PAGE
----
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Gogos to the rescue
28 Apr 2010
Remy Raitt

THE squeak of a swing, an outburst of joy from a child across the playground and then “gogo!”. The little boy is swiftly scooped up by his granny, who like many grandparents in South Africa takes care of him along with all his brothers and sisters.

But Rosina Manyokole (57) is not this little boy’s biological grandmother. Even though she tucks him in at night, feeds him three times a day and teaches him to draw and play with playdough, they are not bound by blood.

Manyokole is a volunteer granny at the Indawo Yethemba Children’s Village­ in Ashburton.

The Children’s Village was started in 2008 by Dr Bob Graham, from Jacksonville, United States. But it was officially opened in July 2009 after the construction­ of the home was complete.

The smallholding, which used to be a bird farm, “was in terrible shape when we got there, which is why we got such a good deal,” said Graham.

Since then the Grahams have converted the plot, which was previously scattered with outbuildings, into a completely kitted-out property that meets the needs of the permanent residents as well as the children who attend camps at the village and guests who visit from the U.S. Soon the property will also house abandoned babies in a cottage that is currently being rented out.

The seven children, who are all HIV negative, but who have been affected by Aids, are housed in two furnished homes with a gogo in each. Manyokole looks after six of the children in her home and Leah Dube (60) looks after one little boy in the next door house.

Currently there are two more houses that stand empty, but which will be filled as soon as two more grannies and 12 more children are taken to the village by Child Welfare and the Social Development­ Services. Three new children­ will move into Dube’s home within the month.

The village does not accept anyone from off the street. Orphaned children and gogos must first be approved by either­ Child Welfare or social services. This is to ensure that the best possible grannies are chosen to look after the children and that the children who move to the village are orphans. The gogos who live at the village are not doing it for the money, said Graham.

“We don’t employ them, we empower­ them. There are so many grandparents around South Africa who want to help the youth, they just don’t have the resources.”

Graham, who has done case studies on young adults in the U.S. who came from homes with no parents and poor economic backgrounds but who still managed to achieve in life, said that the children who achieved in life had a caregiver­.

“I found out that it does not matter how at risk the child is as long as these risks are counterbalanced by positive factors such as a caregiver, and grand- parents­ are especially positive forces in these children’s lives,” said Graham.

Graham is certain that the children who live at Indawo Yethemba Children’s Village will be successful.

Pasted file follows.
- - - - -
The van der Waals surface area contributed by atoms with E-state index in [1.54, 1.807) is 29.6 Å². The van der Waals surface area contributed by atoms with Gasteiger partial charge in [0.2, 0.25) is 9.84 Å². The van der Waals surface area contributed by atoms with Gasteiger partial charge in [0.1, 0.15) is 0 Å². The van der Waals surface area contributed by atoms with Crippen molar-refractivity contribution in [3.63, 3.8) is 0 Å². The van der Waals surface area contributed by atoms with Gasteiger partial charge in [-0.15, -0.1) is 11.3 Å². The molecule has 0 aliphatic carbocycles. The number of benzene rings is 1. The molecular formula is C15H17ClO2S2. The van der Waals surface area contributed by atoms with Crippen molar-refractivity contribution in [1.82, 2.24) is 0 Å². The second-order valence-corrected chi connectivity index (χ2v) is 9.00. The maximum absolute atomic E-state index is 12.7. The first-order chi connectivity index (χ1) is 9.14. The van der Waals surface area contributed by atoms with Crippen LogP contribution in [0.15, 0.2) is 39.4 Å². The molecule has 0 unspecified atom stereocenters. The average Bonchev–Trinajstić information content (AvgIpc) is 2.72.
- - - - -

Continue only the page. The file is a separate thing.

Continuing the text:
“As long as we keep surrounding them with positive factors, they will leave as productive members of South African society,” he said.

Graham does not want the children to spend all their time at the village. They go to school and church outside the property so that one day when they decide to leave they will know about the world outside.

The children, who are all toddlers, are looked after consistently by their two gogos. The Grahams have no involvement in how Manyokole and Dube run their homes. But religion and culture­ play a large role in the way that the children are brought up, and which are things that both gogos find important. Manyokole used to work at a pupil patrol in Signam. She found out about the project through her church.

“They were looking for volunteers and I thought that I would like to do that. I have one son, but he is grown up now, but now I have six [other] children­,” said a smiling Manyokole.

“I want these children to grow up for God and be something in the world, I can’t even explain to you what I want for these children, but I can tell you they are all good things.”

The Christian message is a central theme at the Indawo Yethemba Children­’s Village and Graham believes that it is the church’s responsibility to look after children who no longer have parents.

“The problem with all the children in Africa who do not have homes is that the church is missing. It is not the government’s responsibility to look after orphans, according to the church. It is our responsibility, the church’s responsibility,” said Graham.

Churches around the U.S. recognise this and along with other sponsors such as Pepsi Cola, they fund the Indawo Yethemba Children’s Village.

Graham said although 90% of their sponsorships come from overseas, local­ organisations such as Round Table­ and community members from Ashburton have also been very generous­.

“When farmers from the community found out that we wanted to grow our own produce, they helped us plant and they showed me how to do it,” said Graham­ as he gestures to the few vegetable­ patches that are starting to bud. In the future they hope to have about 55 beds of vegetables.

And just like the vegetables that will grow in the Ashburton soil, the children who will grow and develop on this land will be nourished, mentally, physically and spiritually.

With the guidance of their gogos and the Graham family, local children, who may have started life on the wrong foot, will walk out of Indawo Yethemba Children­’s Village as achievers.

 

 

 





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